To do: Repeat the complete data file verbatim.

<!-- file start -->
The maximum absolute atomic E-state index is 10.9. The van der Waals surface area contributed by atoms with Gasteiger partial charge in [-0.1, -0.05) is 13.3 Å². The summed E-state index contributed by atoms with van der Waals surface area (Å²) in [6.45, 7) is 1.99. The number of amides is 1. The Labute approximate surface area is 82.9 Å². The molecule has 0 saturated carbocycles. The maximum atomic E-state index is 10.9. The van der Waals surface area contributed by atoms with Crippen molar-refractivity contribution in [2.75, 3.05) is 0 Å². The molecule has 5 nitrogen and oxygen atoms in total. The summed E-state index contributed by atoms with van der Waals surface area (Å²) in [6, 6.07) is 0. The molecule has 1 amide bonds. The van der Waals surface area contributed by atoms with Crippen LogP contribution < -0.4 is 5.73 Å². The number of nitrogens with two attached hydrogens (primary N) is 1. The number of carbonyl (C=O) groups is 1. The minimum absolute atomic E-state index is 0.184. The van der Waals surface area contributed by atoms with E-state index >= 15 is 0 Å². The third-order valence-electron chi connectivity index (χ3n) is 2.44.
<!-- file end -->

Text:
The maximum absolute atomic E-state index is 10.9. The van der Waals surface area contributed by atoms with Gasteiger partial charge in [-0.1, -0.05) is 13.3 Å². The summed E-state index contributed by atoms with van der Waals surface area (Å²) in [6.45, 7) is 1.99. The number of amides is 1. The Labute approximate surface area is 82.9 Å². The molecule has 0 saturated carbocycles. The maximum atomic E-state index is 10.9. The van der Waals surface area contributed by atoms with Crippen molar-refractivity contribution in [2.75, 3.05) is 0 Å². The molecule has 5 nitrogen and oxygen atoms in total. The summed E-state index contributed by atoms with van der Waals surface area (Å²) in [6, 6.07) is 0. The molecule has 1 amide bonds. The van der Waals surface area contributed by atoms with Crippen LogP contribution < -0.4 is 5.73 Å². The number of nitrogens with two attached hydrogens (primary N) is 1. The number of carbonyl (C=O) groups is 1. The minimum absolute atomic E-state index is 0.184. The van der Waals surface area contributed by atoms with E-state index >= 15 is 0 Å². The third-order valence-electron chi connectivity index (χ3n) is 2.44.